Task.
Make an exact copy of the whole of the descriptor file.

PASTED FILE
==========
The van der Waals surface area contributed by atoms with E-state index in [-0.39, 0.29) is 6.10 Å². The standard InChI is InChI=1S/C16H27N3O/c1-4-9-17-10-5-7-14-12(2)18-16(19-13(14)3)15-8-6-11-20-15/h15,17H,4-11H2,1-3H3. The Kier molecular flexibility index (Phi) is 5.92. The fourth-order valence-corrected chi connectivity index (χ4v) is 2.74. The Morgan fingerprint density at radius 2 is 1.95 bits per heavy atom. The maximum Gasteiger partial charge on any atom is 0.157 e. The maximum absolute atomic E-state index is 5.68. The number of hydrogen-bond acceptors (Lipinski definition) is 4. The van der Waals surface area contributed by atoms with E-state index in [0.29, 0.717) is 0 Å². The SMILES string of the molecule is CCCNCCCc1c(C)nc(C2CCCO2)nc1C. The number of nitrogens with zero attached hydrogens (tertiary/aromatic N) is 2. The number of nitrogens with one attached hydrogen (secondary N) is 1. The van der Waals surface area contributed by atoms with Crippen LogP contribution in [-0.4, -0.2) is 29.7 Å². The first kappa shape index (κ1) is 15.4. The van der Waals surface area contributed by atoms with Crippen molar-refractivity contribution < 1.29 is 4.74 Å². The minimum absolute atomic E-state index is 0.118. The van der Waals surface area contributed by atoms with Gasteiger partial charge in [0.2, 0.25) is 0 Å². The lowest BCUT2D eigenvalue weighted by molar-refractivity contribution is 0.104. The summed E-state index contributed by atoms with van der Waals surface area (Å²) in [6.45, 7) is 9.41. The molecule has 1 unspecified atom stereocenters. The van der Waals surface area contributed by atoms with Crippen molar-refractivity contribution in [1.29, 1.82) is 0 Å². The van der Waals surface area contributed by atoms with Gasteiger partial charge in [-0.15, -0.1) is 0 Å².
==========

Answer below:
The van der Waals surface area contributed by atoms with E-state index in [-0.39, 0.29) is 6.10 Å². The standard InChI is InChI=1S/C16H27N3O/c1-4-9-17-10-5-7-14-12(2)18-16(19-13(14)3)15-8-6-11-20-15/h15,17H,4-11H2,1-3H3. The Kier molecular flexibility index (Phi) is 5.92. The fourth-order valence-corrected chi connectivity index (χ4v) is 2.74. The Morgan fingerprint density at radius 2 is 1.95 bits per heavy atom. The maximum Gasteiger partial charge on any atom is 0.157 e. The maximum absolute atomic E-state index is 5.68. The number of hydrogen-bond acceptors (Lipinski definition) is 4. The van der Waals surface area contributed by atoms with E-state index in [0.29, 0.717) is 0 Å². The SMILES string of the molecule is CCCNCCCc1c(C)nc(C2CCCO2)nc1C. The number of nitrogens with zero attached hydrogens (tertiary/aromatic N) is 2. The number of nitrogens with one attached hydrogen (secondary N) is 1. The van der Waals surface area contributed by atoms with Crippen LogP contribution in [-0.4, -0.2) is 29.7 Å². The first kappa shape index (κ1) is 15.4. The van der Waals surface area contributed by atoms with Crippen molar-refractivity contribution < 1.29 is 4.74 Å². The minimum absolute atomic E-state index is 0.118. The van der Waals surface area contributed by atoms with Gasteiger partial charge in [0.2, 0.25) is 0 Å². The lowest BCUT2D eigenvalue weighted by molar-refractivity contribution is 0.104. The summed E-state index contributed by atoms with van der Waals surface area (Å²) in [6.45, 7) is 9.41. The molecule has 1 unspecified atom stereocenters. The van der Waals surface area contributed by atoms with Crippen molar-refractivity contribution in [1.29, 1.82) is 0 Å². The van der Waals surface area contributed by atoms with Gasteiger partial charge in [-0.15, -0.1) is 0 Å².